This one will let you choose columns by name/type from the model for use as cell renderer attributes, I’m still having problems laying these properties out coherently, I would also like the combo box to stay small while the menu resizes to display the whole value (I’m using ellipsize=end when the combo menu is not popped down, and displaying the full text only in the menu)… anyway, this part is highly functional but needs some work in the ui ;-)

So that was a long time no see update on Glade and what we’ve been doing to it, in other news I have time on my hands so Im looking for some work (its pretty cold without a plane ticket in canada this time of year so I figured some planet roaming was in order) I put my text mode resume online today, in the mean time I got a great job helping the butcher at the supermarket shredding up meat all day, its spiritually calming honest grunt work and it sure beats relocating permanantly to california ;-D

dawn of the builder

Its been a long week, I went ahead and rewrote the parser code in Glade from the ground up, and then moved on to support dual formats, Im a little ashamed to say that this huge hacking experience was brought to you by coffee and cigarettes, for lack of *cough* other illicit substances that may have done better for my health, all grievances aside, it really is a nice piece of work I’d like to share with you all (its 7:15am Sao Paulo time and I’m blogging while cooling down and getting ready to sleep).

So lets see, what do we have ?

Well the new parser supports what Ive been calling class level definitions of xml layouts, in other words your widget library plugin is allowed to define, read and write properties and children in customizable ways, this was ofcourse needed to support the different formats that some widget classes are loaded from using GtkBuilder. We’ve also added an option, available in Glade’s edit menu, to decide which format your project will be saved in, Libglade or GtkBuilder.

Currently all widgets and properties formerly supported by Glade can now be saved and loaded in both formats. We dont yet have any support for the fancy GObjects now supported by GtkBuilder but VERY thankfully Johan has already provided a first try patch to get UIManager, our most awkward exception to load, this also must have been alot of work (and we may still need a few minor tweaks in the core to get it running). Other exciting things such as liststores and sizegroups should follow suit without too much of a headache. Another caveat is that Glade still has no idea what widgets are deprecated in the new builder format, which should be easy enough to remedy (glade will currently just save any widgets in the new format regardless).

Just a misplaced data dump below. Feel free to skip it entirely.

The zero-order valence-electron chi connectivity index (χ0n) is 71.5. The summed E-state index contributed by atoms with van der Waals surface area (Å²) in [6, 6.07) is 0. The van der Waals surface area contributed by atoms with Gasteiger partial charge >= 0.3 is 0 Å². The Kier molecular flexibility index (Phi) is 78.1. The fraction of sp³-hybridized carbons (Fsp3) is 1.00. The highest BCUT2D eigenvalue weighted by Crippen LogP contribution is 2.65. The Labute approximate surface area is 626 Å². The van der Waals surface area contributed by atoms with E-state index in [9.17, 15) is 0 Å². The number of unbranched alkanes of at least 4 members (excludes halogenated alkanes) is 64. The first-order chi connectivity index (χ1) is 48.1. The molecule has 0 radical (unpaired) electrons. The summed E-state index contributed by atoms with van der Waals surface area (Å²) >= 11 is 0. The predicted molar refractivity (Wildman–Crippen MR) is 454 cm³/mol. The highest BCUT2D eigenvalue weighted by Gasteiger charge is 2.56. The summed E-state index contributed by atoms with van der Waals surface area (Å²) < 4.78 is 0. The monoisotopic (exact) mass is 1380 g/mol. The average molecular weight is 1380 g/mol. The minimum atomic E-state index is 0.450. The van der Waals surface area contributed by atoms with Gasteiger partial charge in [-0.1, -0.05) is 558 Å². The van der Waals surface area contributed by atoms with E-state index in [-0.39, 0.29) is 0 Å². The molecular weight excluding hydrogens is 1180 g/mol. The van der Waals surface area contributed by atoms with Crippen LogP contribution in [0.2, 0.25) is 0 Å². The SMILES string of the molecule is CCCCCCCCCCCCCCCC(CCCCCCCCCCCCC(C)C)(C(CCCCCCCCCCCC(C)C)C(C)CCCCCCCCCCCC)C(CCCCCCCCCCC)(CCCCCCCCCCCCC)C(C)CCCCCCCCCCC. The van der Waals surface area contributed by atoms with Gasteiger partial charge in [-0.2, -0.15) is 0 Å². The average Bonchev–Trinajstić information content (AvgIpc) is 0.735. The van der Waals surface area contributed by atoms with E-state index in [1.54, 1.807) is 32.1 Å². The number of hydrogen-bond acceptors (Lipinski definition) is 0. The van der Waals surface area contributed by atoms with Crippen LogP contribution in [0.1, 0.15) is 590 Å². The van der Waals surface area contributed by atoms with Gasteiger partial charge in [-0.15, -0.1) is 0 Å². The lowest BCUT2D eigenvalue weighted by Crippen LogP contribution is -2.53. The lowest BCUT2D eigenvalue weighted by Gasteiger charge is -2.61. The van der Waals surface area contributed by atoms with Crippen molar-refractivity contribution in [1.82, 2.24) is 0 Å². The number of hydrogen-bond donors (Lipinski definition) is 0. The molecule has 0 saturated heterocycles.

This work is now available in trunk, and I do sincerely hope you all enjoy ;-)

Some popular features …

… that I finally managed to add to glade trunk today

So I finally applied a refit version of Yevgen Muntyan’s patch

One common source of frustration about glade 3 has been that, sure you can add your own widgets to the runtime but, you gotta write that catalog, install a support module, or struggle with your setup so that we can load the type from the widget library, but you dont want to write a widget library just for that one widget you got in your app so, here’s the solution:

you make a catalog that looks like this one note the “parent” element from the “glade-widget-class” definition, it choses which widget class your “fake” widget class will derive from.

then, since we now have user defined search paths for catalogs and modules; you put it wherever you want (it has to keep the .xml extention though), lets say ~/mycatalogs

then you fire up glade like so:

GLADE_CATALOG_PATH=~/mycatalogs glade-3

And voila ! you got your widget in the glade runtime.

Happy Glading !

Its release day !

Whew, its been a rocky road trying to wrap things up in
time for gnome-2-18, but with one
string freeze break
and one remaining
crasher,
Glade
is pretty much ready for the show

Incase you wonder what we’ve been doing in 3.1 ;-) well aside from
ironing out bugs in the framework as usual, we’ve been working on
the first version of the embedded workspace/one-window UI, which is
crash free except for the one I mentioned above, lets hope to see it
dissapear by 2.18.1… Juan has also been working on this bindings
framework – which is really a work in progress but proves that we
can easily load objects written in python and edit/serialize their
properties, C++ otoh proves to be a challenge…

Interestingly, I’m going to miss out on all the initial feedback
(complaints or otherwise ;-)) from the release… because I’ll be
chillaxing with the palm trees in florida for 5 days ! where
I’ll be attending one of the worlds biggest
breakdance competitions; so have fun untill then, I’ll be back
on the 19th ;-D